SWB is all chipper. She blames Nick Mulvey

Now, I said on Monday I was going to try and be uplifting in my next post and I’ll give it a go, even if my cold has returned and I still have a lingering hangover from a gig on Wednesday night. If only the wine at the Empire Music Hall matched the quality of their performers, then I wouldn’t have felt so ill after three mini-bottles of mass-produced pish. But no one asked me to drink three, I just got carried away and high on life because any gig by Nick Mulvey is just so mesmerizingly good.


I’ve been following Nick’s career since I saw him twelve years ago in the upstairs of a pub in Clapton, and was enchanted. Back then he was, and still is, to be honest, a slight sort of a fellow but then he lets this deep resonant hum out of him,  and there’s something primal in it, a sound that has been around from the start of time, and you think, this is bringing solace to my soul. If you were listening at home you could think to yourself, that’s some big burly fellow from the Congo singing there, but no, it’s a young bearded gent from Cambridge who has just honed the hell out of his craft. You can read a bit more about him here.


In an age of X -factor shite, there’s something truly marvellous about a young chap, who, when his gran gives him money for a new guitar, flies off to Cuba to learn from the masters. He studied ethnomusicology and spent time in Africa, before coming back to live in North London, where he trekked across the city to perfect his strumming with a Congolese guitarist.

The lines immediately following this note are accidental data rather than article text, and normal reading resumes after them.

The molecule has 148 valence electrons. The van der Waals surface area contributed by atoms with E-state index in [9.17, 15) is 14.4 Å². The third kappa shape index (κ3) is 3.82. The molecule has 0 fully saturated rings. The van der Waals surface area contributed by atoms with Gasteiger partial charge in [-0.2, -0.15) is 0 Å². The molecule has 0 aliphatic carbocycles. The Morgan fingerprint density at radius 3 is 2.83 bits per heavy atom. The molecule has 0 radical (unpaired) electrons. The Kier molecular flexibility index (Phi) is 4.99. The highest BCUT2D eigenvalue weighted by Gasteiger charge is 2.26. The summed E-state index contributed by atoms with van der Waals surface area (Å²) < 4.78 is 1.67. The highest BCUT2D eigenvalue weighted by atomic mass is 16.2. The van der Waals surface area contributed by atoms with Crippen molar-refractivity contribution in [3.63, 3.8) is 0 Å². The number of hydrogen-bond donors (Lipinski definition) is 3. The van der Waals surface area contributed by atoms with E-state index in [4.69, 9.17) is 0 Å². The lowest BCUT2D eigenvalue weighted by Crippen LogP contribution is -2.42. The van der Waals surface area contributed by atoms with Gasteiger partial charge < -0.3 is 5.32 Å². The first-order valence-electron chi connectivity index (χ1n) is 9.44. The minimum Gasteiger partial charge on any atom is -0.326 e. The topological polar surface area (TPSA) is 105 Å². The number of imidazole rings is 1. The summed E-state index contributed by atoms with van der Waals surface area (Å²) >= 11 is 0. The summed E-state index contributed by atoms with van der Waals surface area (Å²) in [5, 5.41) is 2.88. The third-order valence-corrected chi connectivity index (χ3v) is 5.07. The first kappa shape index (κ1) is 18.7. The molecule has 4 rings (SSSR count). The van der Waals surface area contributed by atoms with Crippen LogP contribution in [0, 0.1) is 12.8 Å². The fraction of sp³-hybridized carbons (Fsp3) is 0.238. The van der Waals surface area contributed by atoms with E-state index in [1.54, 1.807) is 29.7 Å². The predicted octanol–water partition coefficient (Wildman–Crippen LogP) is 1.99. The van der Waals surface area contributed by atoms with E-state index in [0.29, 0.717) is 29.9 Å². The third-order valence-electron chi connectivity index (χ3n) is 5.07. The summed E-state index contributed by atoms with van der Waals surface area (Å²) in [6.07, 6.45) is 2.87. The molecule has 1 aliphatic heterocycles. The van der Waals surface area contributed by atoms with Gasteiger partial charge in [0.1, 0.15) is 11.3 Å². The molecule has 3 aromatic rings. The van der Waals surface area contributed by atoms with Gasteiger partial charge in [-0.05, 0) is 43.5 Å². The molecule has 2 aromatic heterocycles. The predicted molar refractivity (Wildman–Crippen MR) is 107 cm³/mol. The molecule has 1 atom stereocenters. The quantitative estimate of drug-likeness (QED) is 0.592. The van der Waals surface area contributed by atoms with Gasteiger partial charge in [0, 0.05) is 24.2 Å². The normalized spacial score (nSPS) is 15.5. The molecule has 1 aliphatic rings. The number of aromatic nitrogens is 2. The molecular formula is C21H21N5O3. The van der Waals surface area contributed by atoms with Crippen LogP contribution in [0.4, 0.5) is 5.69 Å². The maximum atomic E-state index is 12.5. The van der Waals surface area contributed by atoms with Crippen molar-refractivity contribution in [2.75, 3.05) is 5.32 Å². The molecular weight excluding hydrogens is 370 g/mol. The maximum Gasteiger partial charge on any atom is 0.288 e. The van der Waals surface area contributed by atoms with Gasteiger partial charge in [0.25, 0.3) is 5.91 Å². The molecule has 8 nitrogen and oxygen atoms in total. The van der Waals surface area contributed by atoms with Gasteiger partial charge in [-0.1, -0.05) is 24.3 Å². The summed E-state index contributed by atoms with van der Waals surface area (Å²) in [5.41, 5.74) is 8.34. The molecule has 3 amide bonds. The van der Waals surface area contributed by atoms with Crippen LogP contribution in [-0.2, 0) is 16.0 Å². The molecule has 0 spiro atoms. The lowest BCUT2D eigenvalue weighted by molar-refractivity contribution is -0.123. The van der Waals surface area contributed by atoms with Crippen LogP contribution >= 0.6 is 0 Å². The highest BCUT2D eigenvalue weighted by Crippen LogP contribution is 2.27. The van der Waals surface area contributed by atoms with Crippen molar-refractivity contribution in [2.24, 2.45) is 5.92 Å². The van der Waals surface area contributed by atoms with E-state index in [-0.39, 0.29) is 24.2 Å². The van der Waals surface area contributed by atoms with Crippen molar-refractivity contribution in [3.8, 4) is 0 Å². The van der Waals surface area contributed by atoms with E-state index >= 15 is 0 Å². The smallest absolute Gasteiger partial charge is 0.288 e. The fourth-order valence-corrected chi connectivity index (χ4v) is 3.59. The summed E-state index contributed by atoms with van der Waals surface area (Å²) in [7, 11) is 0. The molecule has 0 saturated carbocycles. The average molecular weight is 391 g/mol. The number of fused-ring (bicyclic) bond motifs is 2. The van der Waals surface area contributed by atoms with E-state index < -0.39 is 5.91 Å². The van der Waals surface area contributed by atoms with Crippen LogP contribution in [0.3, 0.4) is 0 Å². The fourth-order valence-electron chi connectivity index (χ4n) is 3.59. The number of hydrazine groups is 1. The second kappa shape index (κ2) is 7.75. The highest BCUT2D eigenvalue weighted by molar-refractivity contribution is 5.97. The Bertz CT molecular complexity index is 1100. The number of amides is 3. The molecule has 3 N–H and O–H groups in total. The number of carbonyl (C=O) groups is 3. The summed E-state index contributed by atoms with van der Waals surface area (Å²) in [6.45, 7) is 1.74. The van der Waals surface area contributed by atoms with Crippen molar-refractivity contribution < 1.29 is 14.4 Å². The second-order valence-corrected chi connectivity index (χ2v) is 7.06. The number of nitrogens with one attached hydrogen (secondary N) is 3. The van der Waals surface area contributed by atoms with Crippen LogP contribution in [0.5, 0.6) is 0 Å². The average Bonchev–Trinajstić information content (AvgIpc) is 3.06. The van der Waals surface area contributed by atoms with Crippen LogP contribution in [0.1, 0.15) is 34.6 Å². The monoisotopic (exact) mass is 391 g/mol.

I love these stories, about people realising they have a gift and believing in themselves, refusing to be satisfied until they’ve done their best. There’s something very special about Nick’s gigs because the audience just ‘gets’ him. Goosebumps, I had. He actually had us singing along from his first song, inviting us to join in. I thought, ‘Now come on Nick, it’s a bit early on in the show for that carry on, you’ve just hopped up on stage.’ (Me, ever the cynical auld bastard). But hum along we did, and continued to for many of the tunes, until we were harmonising along as his back vocalists. It was just himself on stage, with three guitars no less, and it felt surprisingly intimate as he told us of his influences, and where’s he goes to write his songs and what inspires him. I desperately wanted a pint with him after wards to ask him more.


So good people: away out and buy the albums ‘First Mind’ and ‘Wake Up Now’. The added bonus is that they have a soothing effect on children, indeed wee G (the older child) has often said, ‘Put Nick Mulvey on please,’ when we’re in the car. It’s also music I can actually write to, which is rare for me. So this morning, if you’re feeling chilly and need a wee pick me up, fire on ‘Fever to the Form’ or ‘In your Hands’; hell,  any of them really. So, so beautiful. You can thank me later.

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